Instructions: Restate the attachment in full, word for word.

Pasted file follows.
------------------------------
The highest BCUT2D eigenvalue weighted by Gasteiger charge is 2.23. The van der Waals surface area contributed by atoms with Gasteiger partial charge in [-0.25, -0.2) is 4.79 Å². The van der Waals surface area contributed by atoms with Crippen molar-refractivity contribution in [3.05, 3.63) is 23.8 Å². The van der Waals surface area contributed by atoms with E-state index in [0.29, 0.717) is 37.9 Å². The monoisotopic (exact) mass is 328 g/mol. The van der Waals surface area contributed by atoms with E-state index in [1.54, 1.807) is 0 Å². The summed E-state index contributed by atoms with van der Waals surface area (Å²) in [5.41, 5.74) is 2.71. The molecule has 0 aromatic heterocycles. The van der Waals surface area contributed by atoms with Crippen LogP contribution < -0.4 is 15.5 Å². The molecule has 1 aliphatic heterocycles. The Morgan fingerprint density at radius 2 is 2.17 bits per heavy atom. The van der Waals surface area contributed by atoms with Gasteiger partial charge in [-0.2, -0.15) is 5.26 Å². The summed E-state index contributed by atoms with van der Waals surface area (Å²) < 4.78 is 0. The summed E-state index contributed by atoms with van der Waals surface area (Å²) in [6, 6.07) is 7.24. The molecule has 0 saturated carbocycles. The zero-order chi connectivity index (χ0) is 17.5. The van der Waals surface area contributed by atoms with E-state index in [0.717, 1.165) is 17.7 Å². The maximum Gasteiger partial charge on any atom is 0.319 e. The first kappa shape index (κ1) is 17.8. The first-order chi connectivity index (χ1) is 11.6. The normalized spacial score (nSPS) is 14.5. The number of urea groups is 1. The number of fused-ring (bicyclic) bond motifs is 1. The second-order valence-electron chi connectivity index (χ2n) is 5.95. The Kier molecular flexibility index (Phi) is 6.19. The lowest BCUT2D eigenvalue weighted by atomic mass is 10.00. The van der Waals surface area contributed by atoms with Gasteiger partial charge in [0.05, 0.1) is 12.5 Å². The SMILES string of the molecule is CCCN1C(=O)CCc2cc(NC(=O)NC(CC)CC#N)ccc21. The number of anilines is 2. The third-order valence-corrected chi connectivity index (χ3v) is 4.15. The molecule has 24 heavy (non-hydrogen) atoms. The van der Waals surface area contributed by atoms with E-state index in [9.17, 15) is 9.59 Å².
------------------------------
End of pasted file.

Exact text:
The highest BCUT2D eigenvalue weighted by Gasteiger charge is 2.23. The van der Waals surface area contributed by atoms with Gasteiger partial charge in [-0.25, -0.2) is 4.79 Å². The van der Waals surface area contributed by atoms with Crippen molar-refractivity contribution in [3.05, 3.63) is 23.8 Å². The van der Waals surface area contributed by atoms with E-state index in [0.29, 0.717) is 37.9 Å². The monoisotopic (exact) mass is 328 g/mol. The van der Waals surface area contributed by atoms with E-state index in [1.54, 1.807) is 0 Å². The summed E-state index contributed by atoms with van der Waals surface area (Å²) in [5.41, 5.74) is 2.71. The molecule has 0 aromatic heterocycles. The van der Waals surface area contributed by atoms with Crippen LogP contribution < -0.4 is 15.5 Å². The molecule has 1 aliphatic heterocycles. The Morgan fingerprint density at radius 2 is 2.17 bits per heavy atom. The van der Waals surface area contributed by atoms with Gasteiger partial charge in [-0.2, -0.15) is 5.26 Å². The summed E-state index contributed by atoms with van der Waals surface area (Å²) < 4.78 is 0. The summed E-state index contributed by atoms with van der Waals surface area (Å²) in [6, 6.07) is 7.24. The molecule has 0 saturated carbocycles. The zero-order chi connectivity index (χ0) is 17.5. The van der Waals surface area contributed by atoms with E-state index in [0.717, 1.165) is 17.7 Å². The maximum Gasteiger partial charge on any atom is 0.319 e. The first kappa shape index (κ1) is 17.8. The first-order chi connectivity index (χ1) is 11.6. The normalized spacial score (nSPS) is 14.5. The number of urea groups is 1. The number of fused-ring (bicyclic) bond motifs is 1. The second-order valence-electron chi connectivity index (χ2n) is 5.95. The Kier molecular flexibility index (Phi) is 6.19. The lowest BCUT2D eigenvalue weighted by atomic mass is 10.00. The van der Waals surface area contributed by atoms with Gasteiger partial charge in [0.05, 0.1) is 12.5 Å². The SMILES string of the molecule is CCCN1C(=O)CCc2cc(NC(=O)NC(CC)CC#N)ccc21. The number of anilines is 2. The third-order valence-corrected chi connectivity index (χ3v) is 4.15. The molecule has 24 heavy (non-hydrogen) atoms. The van der Waals surface area contributed by atoms with E-state index in [9.17, 15) is 9.59 Å².